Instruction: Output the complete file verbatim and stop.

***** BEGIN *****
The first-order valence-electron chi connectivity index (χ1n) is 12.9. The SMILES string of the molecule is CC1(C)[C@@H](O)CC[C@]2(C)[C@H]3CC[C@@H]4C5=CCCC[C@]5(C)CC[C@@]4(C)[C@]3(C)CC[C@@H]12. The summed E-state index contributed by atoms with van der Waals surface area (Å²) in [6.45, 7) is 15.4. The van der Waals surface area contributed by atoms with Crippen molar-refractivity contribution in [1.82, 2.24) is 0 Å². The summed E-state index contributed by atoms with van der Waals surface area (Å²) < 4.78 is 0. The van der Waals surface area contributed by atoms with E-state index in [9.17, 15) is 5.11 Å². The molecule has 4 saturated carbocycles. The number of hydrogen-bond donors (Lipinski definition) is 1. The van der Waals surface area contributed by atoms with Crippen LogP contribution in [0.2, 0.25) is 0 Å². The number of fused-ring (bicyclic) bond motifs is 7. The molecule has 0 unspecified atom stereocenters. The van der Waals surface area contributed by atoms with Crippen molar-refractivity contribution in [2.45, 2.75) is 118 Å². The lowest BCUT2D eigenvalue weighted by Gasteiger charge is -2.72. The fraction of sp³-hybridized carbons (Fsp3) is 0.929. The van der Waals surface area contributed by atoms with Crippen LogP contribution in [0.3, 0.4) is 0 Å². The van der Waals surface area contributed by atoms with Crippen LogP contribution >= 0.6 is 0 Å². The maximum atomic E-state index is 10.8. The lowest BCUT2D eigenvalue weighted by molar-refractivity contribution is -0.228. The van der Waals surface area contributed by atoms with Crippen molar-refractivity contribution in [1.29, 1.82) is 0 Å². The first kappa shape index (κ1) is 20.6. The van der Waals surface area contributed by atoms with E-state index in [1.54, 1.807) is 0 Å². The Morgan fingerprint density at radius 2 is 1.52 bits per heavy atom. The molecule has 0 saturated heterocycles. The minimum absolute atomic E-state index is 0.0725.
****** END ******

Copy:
The first-order valence-electron chi connectivity index (χ1n) is 12.9. The SMILES string of the molecule is CC1(C)[C@@H](O)CC[C@]2(C)[C@H]3CC[C@@H]4C5=CCCC[C@]5(C)CC[C@@]4(C)[C@]3(C)CC[C@@H]12. The summed E-state index contributed by atoms with van der Waals surface area (Å²) in [6.45, 7) is 15.4. The van der Waals surface area contributed by atoms with Crippen molar-refractivity contribution in [1.82, 2.24) is 0 Å². The summed E-state index contributed by atoms with van der Waals surface area (Å²) < 4.78 is 0. The van der Waals surface area contributed by atoms with E-state index in [9.17, 15) is 5.11 Å². The molecule has 4 saturated carbocycles. The number of hydrogen-bond donors (Lipinski definition) is 1. The van der Waals surface area contributed by atoms with Crippen LogP contribution in [0.2, 0.25) is 0 Å². The number of fused-ring (bicyclic) bond motifs is 7. The molecule has 0 unspecified atom stereocenters. The van der Waals surface area contributed by atoms with Crippen molar-refractivity contribution in [2.45, 2.75) is 118 Å². The lowest BCUT2D eigenvalue weighted by Gasteiger charge is -2.72. The fraction of sp³-hybridized carbons (Fsp3) is 0.929. The van der Waals surface area contributed by atoms with Crippen LogP contribution in [0.3, 0.4) is 0 Å². The van der Waals surface area contributed by atoms with Crippen LogP contribution >= 0.6 is 0 Å². The maximum atomic E-state index is 10.8. The lowest BCUT2D eigenvalue weighted by molar-refractivity contribution is -0.228. The van der Waals surface area contributed by atoms with Crippen molar-refractivity contribution in [1.29, 1.82) is 0 Å². The first kappa shape index (κ1) is 20.6. The van der Waals surface area contributed by atoms with E-state index in [1.54, 1.807) is 0 Å². The Morgan fingerprint density at radius 2 is 1.52 bits per heavy atom. The molecule has 0 saturated heterocycles. The minimum absolute atomic E-state index is 0.0725.